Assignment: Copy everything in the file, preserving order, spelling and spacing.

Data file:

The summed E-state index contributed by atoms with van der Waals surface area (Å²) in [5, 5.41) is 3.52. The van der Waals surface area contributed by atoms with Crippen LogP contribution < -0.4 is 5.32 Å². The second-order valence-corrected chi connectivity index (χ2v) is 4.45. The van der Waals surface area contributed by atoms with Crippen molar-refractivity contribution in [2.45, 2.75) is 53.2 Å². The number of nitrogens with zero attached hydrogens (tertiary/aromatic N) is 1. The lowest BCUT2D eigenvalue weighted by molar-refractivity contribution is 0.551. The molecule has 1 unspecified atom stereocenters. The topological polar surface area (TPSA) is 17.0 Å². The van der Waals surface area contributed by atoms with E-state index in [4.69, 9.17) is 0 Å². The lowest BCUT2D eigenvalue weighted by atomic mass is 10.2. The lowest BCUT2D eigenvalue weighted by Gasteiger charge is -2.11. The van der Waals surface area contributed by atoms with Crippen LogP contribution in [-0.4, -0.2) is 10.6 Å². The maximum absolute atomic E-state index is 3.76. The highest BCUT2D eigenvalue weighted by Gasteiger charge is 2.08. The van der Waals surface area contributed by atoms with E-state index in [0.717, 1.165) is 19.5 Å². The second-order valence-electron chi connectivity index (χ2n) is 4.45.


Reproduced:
The summed E-state index contributed by atoms with van der Waals surface area (Å²) in [5, 5.41) is 3.52. The van der Waals surface area contributed by atoms with Crippen LogP contribution < -0.4 is 5.32 Å². The second-order valence-corrected chi connectivity index (χ2v) is 4.45. The van der Waals surface area contributed by atoms with Crippen molar-refractivity contribution in [2.45, 2.75) is 53.2 Å². The number of nitrogens with zero attached hydrogens (tertiary/aromatic N) is 1. The lowest BCUT2D eigenvalue weighted by molar-refractivity contribution is 0.551. The molecule has 1 unspecified atom stereocenters. The topological polar surface area (TPSA) is 17.0 Å². The van der Waals surface area contributed by atoms with E-state index in [4.69, 9.17) is 0 Å². The lowest BCUT2D eigenvalue weighted by atomic mass is 10.2. The lowest BCUT2D eigenvalue weighted by Gasteiger charge is -2.11. The van der Waals surface area contributed by atoms with Crippen LogP contribution in [-0.4, -0.2) is 10.6 Å². The maximum absolute atomic E-state index is 3.76. The highest BCUT2D eigenvalue weighted by Gasteiger charge is 2.08. The van der Waals surface area contributed by atoms with E-state index in [0.717, 1.165) is 19.5 Å². The second-order valence-electron chi connectivity index (χ2n) is 4.45.